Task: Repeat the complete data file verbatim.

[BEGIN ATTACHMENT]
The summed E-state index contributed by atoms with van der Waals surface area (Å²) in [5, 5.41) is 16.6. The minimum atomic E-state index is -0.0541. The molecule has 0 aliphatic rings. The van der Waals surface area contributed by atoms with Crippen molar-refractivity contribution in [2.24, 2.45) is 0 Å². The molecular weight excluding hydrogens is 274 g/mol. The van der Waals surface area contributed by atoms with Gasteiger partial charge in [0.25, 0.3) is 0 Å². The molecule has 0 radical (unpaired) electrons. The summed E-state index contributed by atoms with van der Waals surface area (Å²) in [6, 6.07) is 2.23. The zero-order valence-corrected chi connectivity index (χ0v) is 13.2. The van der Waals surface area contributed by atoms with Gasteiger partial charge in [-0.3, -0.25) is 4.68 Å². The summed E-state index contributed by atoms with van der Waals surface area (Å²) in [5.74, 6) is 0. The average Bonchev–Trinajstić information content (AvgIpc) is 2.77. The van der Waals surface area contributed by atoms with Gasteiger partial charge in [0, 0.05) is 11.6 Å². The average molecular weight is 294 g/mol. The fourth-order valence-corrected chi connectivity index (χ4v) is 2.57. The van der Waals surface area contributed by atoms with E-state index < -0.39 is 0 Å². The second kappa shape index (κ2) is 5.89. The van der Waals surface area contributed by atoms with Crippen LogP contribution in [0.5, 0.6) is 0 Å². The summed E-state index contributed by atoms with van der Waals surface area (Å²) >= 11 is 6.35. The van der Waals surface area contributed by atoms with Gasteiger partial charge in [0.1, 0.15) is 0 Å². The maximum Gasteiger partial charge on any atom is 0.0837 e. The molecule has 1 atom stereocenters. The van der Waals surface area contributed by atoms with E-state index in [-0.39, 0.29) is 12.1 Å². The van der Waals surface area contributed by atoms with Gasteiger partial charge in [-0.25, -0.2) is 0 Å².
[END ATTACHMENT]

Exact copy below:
The summed E-state index contributed by atoms with van der Waals surface area (Å²) in [5, 5.41) is 16.6. The minimum atomic E-state index is -0.0541. The molecule has 0 aliphatic rings. The van der Waals surface area contributed by atoms with Crippen molar-refractivity contribution in [2.24, 2.45) is 0 Å². The molecular weight excluding hydrogens is 274 g/mol. The van der Waals surface area contributed by atoms with Gasteiger partial charge in [0.25, 0.3) is 0 Å². The molecule has 0 radical (unpaired) electrons. The summed E-state index contributed by atoms with van der Waals surface area (Å²) in [6, 6.07) is 2.23. The zero-order valence-corrected chi connectivity index (χ0v) is 13.2. The van der Waals surface area contributed by atoms with Gasteiger partial charge in [-0.3, -0.25) is 4.68 Å². The summed E-state index contributed by atoms with van der Waals surface area (Å²) in [5.74, 6) is 0. The average Bonchev–Trinajstić information content (AvgIpc) is 2.77. The van der Waals surface area contributed by atoms with Gasteiger partial charge in [0, 0.05) is 11.6 Å². The average molecular weight is 294 g/mol. The fourth-order valence-corrected chi connectivity index (χ4v) is 2.57. The van der Waals surface area contributed by atoms with E-state index < -0.39 is 0 Å². The second kappa shape index (κ2) is 5.89. The van der Waals surface area contributed by atoms with Crippen LogP contribution in [0.5, 0.6) is 0 Å². The summed E-state index contributed by atoms with van der Waals surface area (Å²) >= 11 is 6.35. The van der Waals surface area contributed by atoms with Gasteiger partial charge in [0.1, 0.15) is 0 Å². The maximum Gasteiger partial charge on any atom is 0.0837 e. The molecule has 1 atom stereocenters. The van der Waals surface area contributed by atoms with E-state index in [-0.39, 0.29) is 12.1 Å². The van der Waals surface area contributed by atoms with Gasteiger partial charge in [-0.25, -0.2) is 0 Å².